Matters going to the question of abandonment are:

  • the actual condition of the cemetery,
  • whether the identity of the cemetery has in fact been destroyed, and
  • whether the cemetery is recognizable and known to the general public.

Where the family has ceased to visit the cemetery and they have so long neglected to care for it that the ground is no longer recognizable as a cemetery, the family burial ground has been abandoned. Merely because further interments in a cemetery become impossible, it does not lose its character.

However, a private cemetery may be considered abandoned, where through changed conditions or the passage and ravages of time, its identity is destroyed. Tracy v. Bittle, 213 Mo. 302 (Mo. 1908)

This issue can become critical for developers who wish to use the land for new purposes and confront the question as to whether they have the right to alter its use despite its past status.

There is a presumption in favor of leaving the cemetery undisturbed on an application for cemetery relocation. The governing authority must balance the applicants’ interest in disinterment with the public’s and the descendants’ interest in the value of the undisturbed cultural and natural environment. See Hughes v. Cobb County, 264 Ga. 128 (Ga. 1994).

By the claim of a burial lot owner that he/she has a freehold interest in the lot, a cemetery owner will not necessarily be prevented from abandoning its cemetery and from removing the remains of deceased persons buried therein. Petition of First Trinity Evangelical Luthern Church, 214 Pa. Super. 185 (Pa. Super. Ct. 1969). To preserve the cultural heritage of the county and the cemetery, evidence of a lack of maintenance and inappropriate surroundings will support the relocation of a cemetery site.

The right to occupy land with a cemetery and maintained as such is subject to the reasonable exercise of the police power. However, where land becomes no longer suitable for the cemetery use to which it was dedicated because of the surrounding circumstances or changed conditions, the discontinuance of such use may be required by the legislature or a municipality. As a good example, in large cities it becomes necessary to prohibit further interments in certain cemeteries on account of their menace to the public health and also to require the removal of the bodies interred therein. In the abolishment of cemeteries, the legislature has the same power as it has in their establishment. Whenever it becomes necessary, the legislature may by statute direct the discontinuance of a cemetery and the removal of the bodies. It may delegate its power to a municipality, which may enact an ordinance to effect the same result. See Masonic Cemetery Ass’n v. Gamage, 38 F.2d 950 (9th Cir. Cal. 1930).

In this regard, the police power must not be exercised arbitrarily or unreasonably. Where there is a public necessity for the discontinuance, the power to require the discontinuance of the use of a cemetery, necessarily includes the power to determine whether such public necessity exists. The determination of the legislature is conclusive upon the courts.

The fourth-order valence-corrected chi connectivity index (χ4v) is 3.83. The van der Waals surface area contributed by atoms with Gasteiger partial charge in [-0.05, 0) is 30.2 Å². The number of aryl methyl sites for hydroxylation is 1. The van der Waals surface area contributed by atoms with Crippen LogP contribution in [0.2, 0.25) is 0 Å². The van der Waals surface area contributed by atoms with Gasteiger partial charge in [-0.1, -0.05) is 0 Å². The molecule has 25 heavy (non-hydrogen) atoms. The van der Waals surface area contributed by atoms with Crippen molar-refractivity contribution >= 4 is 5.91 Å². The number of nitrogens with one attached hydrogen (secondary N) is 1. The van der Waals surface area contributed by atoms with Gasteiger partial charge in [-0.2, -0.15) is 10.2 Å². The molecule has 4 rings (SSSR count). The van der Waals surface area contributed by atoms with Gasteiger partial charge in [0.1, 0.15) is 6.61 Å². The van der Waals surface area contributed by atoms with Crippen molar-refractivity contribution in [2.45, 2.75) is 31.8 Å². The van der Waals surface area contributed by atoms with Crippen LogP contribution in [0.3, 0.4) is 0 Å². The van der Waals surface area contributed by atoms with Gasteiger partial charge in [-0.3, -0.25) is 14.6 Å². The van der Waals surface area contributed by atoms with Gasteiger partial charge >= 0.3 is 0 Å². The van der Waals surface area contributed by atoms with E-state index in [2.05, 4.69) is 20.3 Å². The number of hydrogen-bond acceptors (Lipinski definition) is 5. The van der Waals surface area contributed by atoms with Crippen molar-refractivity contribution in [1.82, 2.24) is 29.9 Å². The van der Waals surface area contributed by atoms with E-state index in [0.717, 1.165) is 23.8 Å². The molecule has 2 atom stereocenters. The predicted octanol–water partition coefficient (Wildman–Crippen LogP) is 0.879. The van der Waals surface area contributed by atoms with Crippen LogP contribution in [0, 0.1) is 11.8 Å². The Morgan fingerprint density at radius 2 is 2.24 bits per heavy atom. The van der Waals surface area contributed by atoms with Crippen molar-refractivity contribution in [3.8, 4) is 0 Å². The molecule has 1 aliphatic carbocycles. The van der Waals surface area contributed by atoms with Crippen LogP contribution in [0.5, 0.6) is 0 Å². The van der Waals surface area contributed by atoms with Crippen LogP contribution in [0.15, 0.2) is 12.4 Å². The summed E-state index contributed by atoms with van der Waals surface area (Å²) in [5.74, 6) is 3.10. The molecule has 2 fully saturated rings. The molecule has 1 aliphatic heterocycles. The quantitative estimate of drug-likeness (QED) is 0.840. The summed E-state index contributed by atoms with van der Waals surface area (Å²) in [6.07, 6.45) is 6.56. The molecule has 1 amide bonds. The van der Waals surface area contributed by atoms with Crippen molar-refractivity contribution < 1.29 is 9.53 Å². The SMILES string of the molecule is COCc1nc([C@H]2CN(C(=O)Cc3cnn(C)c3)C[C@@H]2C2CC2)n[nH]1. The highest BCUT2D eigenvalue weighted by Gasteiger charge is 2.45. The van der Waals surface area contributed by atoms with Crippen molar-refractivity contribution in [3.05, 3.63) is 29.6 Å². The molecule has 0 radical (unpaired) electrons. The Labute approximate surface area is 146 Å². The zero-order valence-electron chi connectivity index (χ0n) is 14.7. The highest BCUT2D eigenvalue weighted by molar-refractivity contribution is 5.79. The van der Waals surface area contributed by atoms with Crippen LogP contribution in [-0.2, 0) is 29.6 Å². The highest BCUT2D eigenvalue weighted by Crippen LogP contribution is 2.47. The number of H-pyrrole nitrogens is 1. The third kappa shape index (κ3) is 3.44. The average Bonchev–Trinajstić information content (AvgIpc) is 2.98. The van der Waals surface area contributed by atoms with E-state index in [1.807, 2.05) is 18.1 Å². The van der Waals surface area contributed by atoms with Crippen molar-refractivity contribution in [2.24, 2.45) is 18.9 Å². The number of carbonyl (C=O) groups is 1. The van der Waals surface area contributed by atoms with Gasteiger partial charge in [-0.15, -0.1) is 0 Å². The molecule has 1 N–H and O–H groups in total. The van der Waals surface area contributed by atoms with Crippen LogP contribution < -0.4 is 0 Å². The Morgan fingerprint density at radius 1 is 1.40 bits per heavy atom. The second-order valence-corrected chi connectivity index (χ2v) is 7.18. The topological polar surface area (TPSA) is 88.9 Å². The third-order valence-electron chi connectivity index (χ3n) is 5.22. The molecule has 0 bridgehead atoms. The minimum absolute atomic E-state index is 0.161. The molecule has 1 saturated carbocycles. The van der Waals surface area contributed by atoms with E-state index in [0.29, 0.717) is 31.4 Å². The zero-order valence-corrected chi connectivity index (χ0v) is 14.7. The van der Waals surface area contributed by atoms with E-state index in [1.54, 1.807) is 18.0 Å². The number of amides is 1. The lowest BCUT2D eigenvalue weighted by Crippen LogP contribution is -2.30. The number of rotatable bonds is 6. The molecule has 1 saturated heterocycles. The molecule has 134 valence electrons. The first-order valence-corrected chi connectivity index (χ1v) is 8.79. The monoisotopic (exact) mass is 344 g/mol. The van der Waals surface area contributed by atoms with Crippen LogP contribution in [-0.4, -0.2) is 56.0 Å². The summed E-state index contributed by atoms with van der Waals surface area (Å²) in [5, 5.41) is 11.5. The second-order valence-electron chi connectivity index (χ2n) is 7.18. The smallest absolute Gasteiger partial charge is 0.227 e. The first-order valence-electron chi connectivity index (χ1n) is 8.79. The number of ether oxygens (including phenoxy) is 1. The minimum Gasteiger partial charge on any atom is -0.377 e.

When the use is terminated and the cemetery abandoned, there is a reverter to the original donors or their legal representatives, free of such use. This rule applies to both statutory and common-law dedications. Reinterments in land that have once been definitely abandoned as a cemetery do not have the effect of preventing a reverter. However, a different situation exists where there is an actual conveyance of lands. In such situations, whether the land reverts to the grantor on the abandonment of the cemetery depends on whether the conveyance was absolute. If so, there is no right of reverter or it constituted a conveyance on condition that the use of the premises for a cemetery be continued. Thereafter, the grantor or one succeeding to his/her rights is revested with title on a breach of the condition.

All this necessarily means that the average family confronting the issue of the permanence of their loved one remaining in the plot face the question of what rights they really have.


Rights to Lots and Vaults

A cemetery lot owner’s rights are contractual and subject to the ordinary rules of contract law. In nearly all jurisdictions, one who purchases and has conveyed to him/her a lot in a public cemetery does not acquire the fee to the soil. He/she acquires only a right of burial therein which has been variously designated as an easement or as a license or privilege. Ebenezer Baptist Church, Inc. v. White, 513 So. 2d 1011 (Ala. 1987).

Put simply, this means you do not own the land or have ownership rights of any type to any particular land. Instead, you have an easement or license to use the land for the purpose of keeping your loved one’s remains there.

It often can only be extinguished by abandonment. When a lot is purchased, the rights of the purchaser are expressed or deemed to be subject to the charter and the rules and regulations or bylaws of a cemetery association or corporation company. However, the rules and regulations adopted by the cemetery proprietor must be uniform and reasonable. If regulations are unreasonable, a person’s agreement to be bound by the rules and regulations is ineffectual. See Hollywood Cemetery Asso. v. Powell, 210 Cal. 121 (Cal. 1930).